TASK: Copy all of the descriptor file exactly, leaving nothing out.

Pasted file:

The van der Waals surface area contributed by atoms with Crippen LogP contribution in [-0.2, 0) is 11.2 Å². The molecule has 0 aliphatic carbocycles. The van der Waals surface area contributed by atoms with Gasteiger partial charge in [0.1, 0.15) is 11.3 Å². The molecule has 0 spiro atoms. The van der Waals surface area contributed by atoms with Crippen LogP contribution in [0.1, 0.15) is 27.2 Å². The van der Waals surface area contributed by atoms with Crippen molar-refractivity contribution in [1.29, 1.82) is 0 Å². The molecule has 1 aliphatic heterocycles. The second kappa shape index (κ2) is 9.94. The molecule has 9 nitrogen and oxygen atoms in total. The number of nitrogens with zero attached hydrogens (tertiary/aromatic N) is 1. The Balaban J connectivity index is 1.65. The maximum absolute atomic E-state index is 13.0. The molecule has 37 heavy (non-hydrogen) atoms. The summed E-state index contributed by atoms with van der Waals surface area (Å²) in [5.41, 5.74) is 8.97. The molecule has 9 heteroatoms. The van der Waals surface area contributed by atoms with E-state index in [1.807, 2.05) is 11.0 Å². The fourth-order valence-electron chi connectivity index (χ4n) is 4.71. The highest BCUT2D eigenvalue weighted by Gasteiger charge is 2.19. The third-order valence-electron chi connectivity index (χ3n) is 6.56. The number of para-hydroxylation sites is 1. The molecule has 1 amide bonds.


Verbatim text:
The van der Waals surface area contributed by atoms with Crippen LogP contribution in [-0.2, 0) is 11.2 Å². The molecule has 0 aliphatic carbocycles. The van der Waals surface area contributed by atoms with Gasteiger partial charge in [0.1, 0.15) is 11.3 Å². The molecule has 0 spiro atoms. The van der Waals surface area contributed by atoms with Crippen LogP contribution in [0.1, 0.15) is 27.2 Å². The van der Waals surface area contributed by atoms with Crippen molar-refractivity contribution in [1.29, 1.82) is 0 Å². The molecule has 1 aliphatic heterocycles. The second kappa shape index (κ2) is 9.94. The molecule has 9 nitrogen and oxygen atoms in total. The number of nitrogens with zero attached hydrogens (tertiary/aromatic N) is 1. The Balaban J connectivity index is 1.65. The maximum absolute atomic E-state index is 13.0. The molecule has 37 heavy (non-hydrogen) atoms. The summed E-state index contributed by atoms with van der Waals surface area (Å²) in [5.41, 5.74) is 8.97. The molecule has 9 heteroatoms. The van der Waals surface area contributed by atoms with E-state index in [1.807, 2.05) is 11.0 Å². The fourth-order valence-electron chi connectivity index (χ4n) is 4.71. The highest BCUT2D eigenvalue weighted by Gasteiger charge is 2.19. The third-order valence-electron chi connectivity index (χ3n) is 6.56. The number of para-hydroxylation sites is 1. The molecule has 1 amide bonds.